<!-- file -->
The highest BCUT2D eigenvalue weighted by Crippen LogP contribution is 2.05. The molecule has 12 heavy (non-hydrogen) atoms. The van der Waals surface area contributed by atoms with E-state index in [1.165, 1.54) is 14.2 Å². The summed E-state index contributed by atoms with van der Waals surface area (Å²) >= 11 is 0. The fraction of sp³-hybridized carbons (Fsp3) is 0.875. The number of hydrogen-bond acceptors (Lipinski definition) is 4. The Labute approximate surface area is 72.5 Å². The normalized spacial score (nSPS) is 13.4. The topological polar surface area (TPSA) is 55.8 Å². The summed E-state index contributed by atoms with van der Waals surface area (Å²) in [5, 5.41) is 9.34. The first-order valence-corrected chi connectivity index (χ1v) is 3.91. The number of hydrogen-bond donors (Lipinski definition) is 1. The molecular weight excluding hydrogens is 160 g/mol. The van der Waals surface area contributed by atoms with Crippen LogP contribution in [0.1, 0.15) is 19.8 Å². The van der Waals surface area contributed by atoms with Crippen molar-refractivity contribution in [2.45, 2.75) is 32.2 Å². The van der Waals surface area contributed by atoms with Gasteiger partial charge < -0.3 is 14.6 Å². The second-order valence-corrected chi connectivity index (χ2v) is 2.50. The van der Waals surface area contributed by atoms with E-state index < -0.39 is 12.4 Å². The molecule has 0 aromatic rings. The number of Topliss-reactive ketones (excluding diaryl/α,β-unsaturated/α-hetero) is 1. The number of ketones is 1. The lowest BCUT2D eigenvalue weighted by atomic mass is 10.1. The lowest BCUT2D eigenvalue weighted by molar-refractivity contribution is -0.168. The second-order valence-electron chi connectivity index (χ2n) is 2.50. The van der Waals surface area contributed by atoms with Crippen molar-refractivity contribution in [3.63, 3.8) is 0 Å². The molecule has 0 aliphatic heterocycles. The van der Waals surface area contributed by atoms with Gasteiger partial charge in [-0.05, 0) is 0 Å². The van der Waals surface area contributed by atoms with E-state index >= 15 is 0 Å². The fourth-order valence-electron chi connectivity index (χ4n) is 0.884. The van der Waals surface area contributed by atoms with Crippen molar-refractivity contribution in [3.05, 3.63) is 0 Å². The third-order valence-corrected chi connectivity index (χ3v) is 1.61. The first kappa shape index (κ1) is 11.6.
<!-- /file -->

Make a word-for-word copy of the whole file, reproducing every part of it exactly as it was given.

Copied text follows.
The highest BCUT2D eigenvalue weighted by Crippen LogP contribution is 2.05. The molecule has 12 heavy (non-hydrogen) atoms. The van der Waals surface area contributed by atoms with E-state index in [1.165, 1.54) is 14.2 Å². The summed E-state index contributed by atoms with van der Waals surface area (Å²) >= 11 is 0. The fraction of sp³-hybridized carbons (Fsp3) is 0.875. The number of hydrogen-bond acceptors (Lipinski definition) is 4. The Labute approximate surface area is 72.5 Å². The normalized spacial score (nSPS) is 13.4. The topological polar surface area (TPSA) is 55.8 Å². The summed E-state index contributed by atoms with van der Waals surface area (Å²) in [5, 5.41) is 9.34. The first-order valence-corrected chi connectivity index (χ1v) is 3.91. The number of hydrogen-bond donors (Lipinski definition) is 1. The molecular weight excluding hydrogens is 160 g/mol. The van der Waals surface area contributed by atoms with Crippen LogP contribution in [0.1, 0.15) is 19.8 Å². The van der Waals surface area contributed by atoms with Crippen molar-refractivity contribution in [2.45, 2.75) is 32.2 Å². The van der Waals surface area contributed by atoms with Gasteiger partial charge < -0.3 is 14.6 Å². The second-order valence-corrected chi connectivity index (χ2v) is 2.50. The van der Waals surface area contributed by atoms with E-state index < -0.39 is 12.4 Å². The molecule has 0 aromatic rings. The number of Topliss-reactive ketones (excluding diaryl/α,β-unsaturated/α-hetero) is 1. The number of ketones is 1. The lowest BCUT2D eigenvalue weighted by atomic mass is 10.1. The lowest BCUT2D eigenvalue weighted by molar-refractivity contribution is -0.168. The second-order valence-electron chi connectivity index (χ2n) is 2.50. The van der Waals surface area contributed by atoms with Crippen molar-refractivity contribution in [3.63, 3.8) is 0 Å². The molecule has 0 aliphatic heterocycles. The van der Waals surface area contributed by atoms with Gasteiger partial charge in [-0.05, 0) is 0 Å². The van der Waals surface area contributed by atoms with E-state index >= 15 is 0 Å². The fourth-order valence-electron chi connectivity index (χ4n) is 0.884. The van der Waals surface area contributed by atoms with Crippen molar-refractivity contribution in [3.05, 3.63) is 0 Å². The third-order valence-corrected chi connectivity index (χ3v) is 1.61. The first kappa shape index (κ1) is 11.6.